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Civil-Comp Proceedings
ISSN 1759-3433
CCP: 4/5
PROCEEDINGS OF THE THIRD INTERNATIONAL CONFERENCE ON CIVIL AND STRUCTURAL ENGINEERING COMPUTING
Edited by: B.H.V. Topping
Paper IV.1

The Management of CAD

E. Winterkorn

Construction Industry Computing Association, Cambridge, England

Full Bibliographic Reference for this paper
E. Winterkorn, "The Management of CAD", in B.H.V. Topping, (Editor), "Proceedings of the Third International Conference on Civil and Structural Engineering Computing", Civil-Comp Press, Edinburgh, UK, pp 89-93, 1987. doi:10.4203/ccp.4.4.1
Abstract
Many firms have taken on CAD systems with the expectation of soon achieving increased productivity and reaping the other benefits commonly attributed to CAD. Not infrequently, their expectations remain unfulfilled months and, in some cases, years later. Although this lack of success can sometimes be attributed to the adoption of an inappropriate system, more commonly it relates to poor management practices and a lack of appreciation of the increased level of organisation necessary for the efficient use of CAD resources.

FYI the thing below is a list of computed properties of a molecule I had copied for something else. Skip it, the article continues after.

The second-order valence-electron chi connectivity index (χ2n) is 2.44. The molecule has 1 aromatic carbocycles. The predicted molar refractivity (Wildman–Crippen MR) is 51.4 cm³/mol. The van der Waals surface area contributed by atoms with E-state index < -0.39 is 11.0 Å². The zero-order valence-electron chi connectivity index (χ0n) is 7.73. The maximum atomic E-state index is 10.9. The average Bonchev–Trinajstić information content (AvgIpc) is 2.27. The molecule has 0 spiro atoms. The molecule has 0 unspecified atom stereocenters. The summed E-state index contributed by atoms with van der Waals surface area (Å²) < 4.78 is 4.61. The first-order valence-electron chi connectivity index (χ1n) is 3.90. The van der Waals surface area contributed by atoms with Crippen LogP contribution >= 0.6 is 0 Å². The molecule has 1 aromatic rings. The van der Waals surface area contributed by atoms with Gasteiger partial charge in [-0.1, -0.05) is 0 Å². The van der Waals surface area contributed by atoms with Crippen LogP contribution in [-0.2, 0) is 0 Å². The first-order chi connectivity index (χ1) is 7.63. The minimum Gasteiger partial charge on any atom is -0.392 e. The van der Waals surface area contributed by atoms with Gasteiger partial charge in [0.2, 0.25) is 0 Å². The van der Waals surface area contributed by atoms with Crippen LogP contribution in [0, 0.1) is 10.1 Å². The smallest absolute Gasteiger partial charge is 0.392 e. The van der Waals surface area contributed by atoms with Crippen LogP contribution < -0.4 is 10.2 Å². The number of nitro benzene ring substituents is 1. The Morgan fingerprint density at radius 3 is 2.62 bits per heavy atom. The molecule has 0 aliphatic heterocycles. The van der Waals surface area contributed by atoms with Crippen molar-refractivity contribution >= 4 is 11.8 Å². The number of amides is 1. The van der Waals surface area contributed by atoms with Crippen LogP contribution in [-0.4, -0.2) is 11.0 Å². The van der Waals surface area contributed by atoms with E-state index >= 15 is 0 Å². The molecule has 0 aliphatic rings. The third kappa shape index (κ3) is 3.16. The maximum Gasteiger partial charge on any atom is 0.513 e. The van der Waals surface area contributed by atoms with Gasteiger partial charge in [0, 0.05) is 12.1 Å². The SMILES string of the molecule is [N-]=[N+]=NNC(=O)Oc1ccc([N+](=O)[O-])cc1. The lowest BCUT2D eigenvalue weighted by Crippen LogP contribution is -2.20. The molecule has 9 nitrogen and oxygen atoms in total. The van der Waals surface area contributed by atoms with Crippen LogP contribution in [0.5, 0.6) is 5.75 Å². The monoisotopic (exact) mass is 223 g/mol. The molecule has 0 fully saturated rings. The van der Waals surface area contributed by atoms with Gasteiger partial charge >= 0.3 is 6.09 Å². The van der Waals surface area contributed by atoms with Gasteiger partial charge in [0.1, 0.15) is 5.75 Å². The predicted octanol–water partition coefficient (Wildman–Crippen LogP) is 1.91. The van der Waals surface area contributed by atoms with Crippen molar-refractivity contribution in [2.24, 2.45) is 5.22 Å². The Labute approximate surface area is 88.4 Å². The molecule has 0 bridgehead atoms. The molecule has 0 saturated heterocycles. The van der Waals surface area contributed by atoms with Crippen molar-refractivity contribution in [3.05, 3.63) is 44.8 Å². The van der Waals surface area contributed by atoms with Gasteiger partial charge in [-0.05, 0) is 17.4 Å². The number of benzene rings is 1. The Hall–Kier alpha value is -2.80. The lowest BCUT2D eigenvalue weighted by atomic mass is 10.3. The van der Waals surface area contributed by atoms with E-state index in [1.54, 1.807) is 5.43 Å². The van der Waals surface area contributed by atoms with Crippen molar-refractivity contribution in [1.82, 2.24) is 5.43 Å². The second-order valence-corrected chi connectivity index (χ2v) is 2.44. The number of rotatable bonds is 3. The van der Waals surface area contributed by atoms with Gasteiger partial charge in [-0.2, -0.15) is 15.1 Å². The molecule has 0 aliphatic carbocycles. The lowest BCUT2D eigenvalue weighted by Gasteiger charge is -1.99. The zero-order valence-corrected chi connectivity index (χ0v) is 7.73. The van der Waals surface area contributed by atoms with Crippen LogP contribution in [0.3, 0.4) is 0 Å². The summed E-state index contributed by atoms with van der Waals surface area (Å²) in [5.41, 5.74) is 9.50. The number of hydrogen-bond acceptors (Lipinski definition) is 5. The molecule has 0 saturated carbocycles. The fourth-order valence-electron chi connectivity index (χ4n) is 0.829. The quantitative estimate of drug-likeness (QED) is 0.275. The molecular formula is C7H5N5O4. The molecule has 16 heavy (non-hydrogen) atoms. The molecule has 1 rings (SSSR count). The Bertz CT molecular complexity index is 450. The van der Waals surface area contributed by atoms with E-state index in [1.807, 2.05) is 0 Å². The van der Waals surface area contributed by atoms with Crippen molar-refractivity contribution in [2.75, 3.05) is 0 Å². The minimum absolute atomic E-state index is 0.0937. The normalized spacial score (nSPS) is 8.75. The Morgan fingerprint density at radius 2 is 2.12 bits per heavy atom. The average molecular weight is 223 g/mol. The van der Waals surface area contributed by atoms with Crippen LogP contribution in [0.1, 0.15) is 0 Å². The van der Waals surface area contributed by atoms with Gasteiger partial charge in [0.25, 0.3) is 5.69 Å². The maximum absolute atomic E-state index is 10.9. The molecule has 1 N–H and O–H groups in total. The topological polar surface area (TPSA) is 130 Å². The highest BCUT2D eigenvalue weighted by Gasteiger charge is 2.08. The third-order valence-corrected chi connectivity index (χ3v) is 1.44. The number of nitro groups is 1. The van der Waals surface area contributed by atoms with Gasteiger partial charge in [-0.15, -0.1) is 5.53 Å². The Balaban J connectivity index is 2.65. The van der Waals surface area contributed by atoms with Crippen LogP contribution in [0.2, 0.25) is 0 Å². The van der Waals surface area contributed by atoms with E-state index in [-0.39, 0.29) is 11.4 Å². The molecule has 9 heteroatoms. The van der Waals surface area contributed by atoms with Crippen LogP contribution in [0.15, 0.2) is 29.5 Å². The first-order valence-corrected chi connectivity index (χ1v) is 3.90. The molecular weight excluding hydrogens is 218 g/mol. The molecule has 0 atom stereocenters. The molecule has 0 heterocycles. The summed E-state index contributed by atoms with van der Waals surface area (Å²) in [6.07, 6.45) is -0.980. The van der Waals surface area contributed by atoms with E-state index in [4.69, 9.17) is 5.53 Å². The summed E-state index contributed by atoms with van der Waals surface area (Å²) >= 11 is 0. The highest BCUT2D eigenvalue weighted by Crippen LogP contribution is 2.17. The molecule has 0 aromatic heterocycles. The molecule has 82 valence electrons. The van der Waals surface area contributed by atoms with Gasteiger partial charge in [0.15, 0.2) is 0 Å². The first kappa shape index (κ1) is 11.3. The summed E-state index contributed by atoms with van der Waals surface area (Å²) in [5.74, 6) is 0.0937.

No single approach to CAD management is appropriate to all organisations, but some factors appear to be common to the approaches adopted by firms which utilise CAD effectively. These include:

  • the acceptance of change
  • the perception by management of the nature of the tools provided by the system adopted
  • an appreciation of the potential impact of adopting CAD
  • the ongoing involvement and commitment of senior management
  • the recognition of necessary management roles
  • the establishment and enforcement of standards
  • the provision of training
  • the maximisation of system usage
  • effective monitoring of system usage and costs
As with most human endeavour, commitment and enthusiasm are necessary ingredients in the successful management of a CAD system.

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